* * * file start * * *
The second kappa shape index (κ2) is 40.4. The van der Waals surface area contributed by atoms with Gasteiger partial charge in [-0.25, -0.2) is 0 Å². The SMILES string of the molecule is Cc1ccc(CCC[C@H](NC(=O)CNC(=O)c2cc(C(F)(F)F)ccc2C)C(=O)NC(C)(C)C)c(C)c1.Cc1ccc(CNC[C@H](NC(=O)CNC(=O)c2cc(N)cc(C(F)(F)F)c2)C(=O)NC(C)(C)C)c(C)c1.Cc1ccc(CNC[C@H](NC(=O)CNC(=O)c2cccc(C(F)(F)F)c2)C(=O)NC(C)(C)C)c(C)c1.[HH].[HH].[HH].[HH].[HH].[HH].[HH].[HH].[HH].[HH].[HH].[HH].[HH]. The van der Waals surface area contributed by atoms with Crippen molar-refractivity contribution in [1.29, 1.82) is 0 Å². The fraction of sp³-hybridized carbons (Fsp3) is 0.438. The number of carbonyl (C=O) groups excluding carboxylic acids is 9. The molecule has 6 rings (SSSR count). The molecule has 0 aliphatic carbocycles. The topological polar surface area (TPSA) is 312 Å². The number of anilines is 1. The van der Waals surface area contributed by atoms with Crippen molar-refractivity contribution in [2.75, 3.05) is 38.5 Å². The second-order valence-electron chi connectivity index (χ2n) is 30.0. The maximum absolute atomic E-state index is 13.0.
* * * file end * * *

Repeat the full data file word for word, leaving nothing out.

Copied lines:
The second kappa shape index (κ2) is 40.4. The van der Waals surface area contributed by atoms with Gasteiger partial charge in [-0.25, -0.2) is 0 Å². The SMILES string of the molecule is Cc1ccc(CCC[C@H](NC(=O)CNC(=O)c2cc(C(F)(F)F)ccc2C)C(=O)NC(C)(C)C)c(C)c1.Cc1ccc(CNC[C@H](NC(=O)CNC(=O)c2cc(N)cc(C(F)(F)F)c2)C(=O)NC(C)(C)C)c(C)c1.Cc1ccc(CNC[C@H](NC(=O)CNC(=O)c2cccc(C(F)(F)F)c2)C(=O)NC(C)(C)C)c(C)c1.[HH].[HH].[HH].[HH].[HH].[HH].[HH].[HH].[HH].[HH].[HH].[HH].[HH]. The van der Waals surface area contributed by atoms with Crippen molar-refractivity contribution in [1.29, 1.82) is 0 Å². The fraction of sp³-hybridized carbons (Fsp3) is 0.438. The number of carbonyl (C=O) groups excluding carboxylic acids is 9. The molecule has 6 rings (SSSR count). The molecule has 0 aliphatic carbocycles. The topological polar surface area (TPSA) is 312 Å². The number of anilines is 1. The van der Waals surface area contributed by atoms with Crippen molar-refractivity contribution in [2.75, 3.05) is 38.5 Å². The second-order valence-electron chi connectivity index (χ2n) is 30.0. The maximum absolute atomic E-state index is 13.0.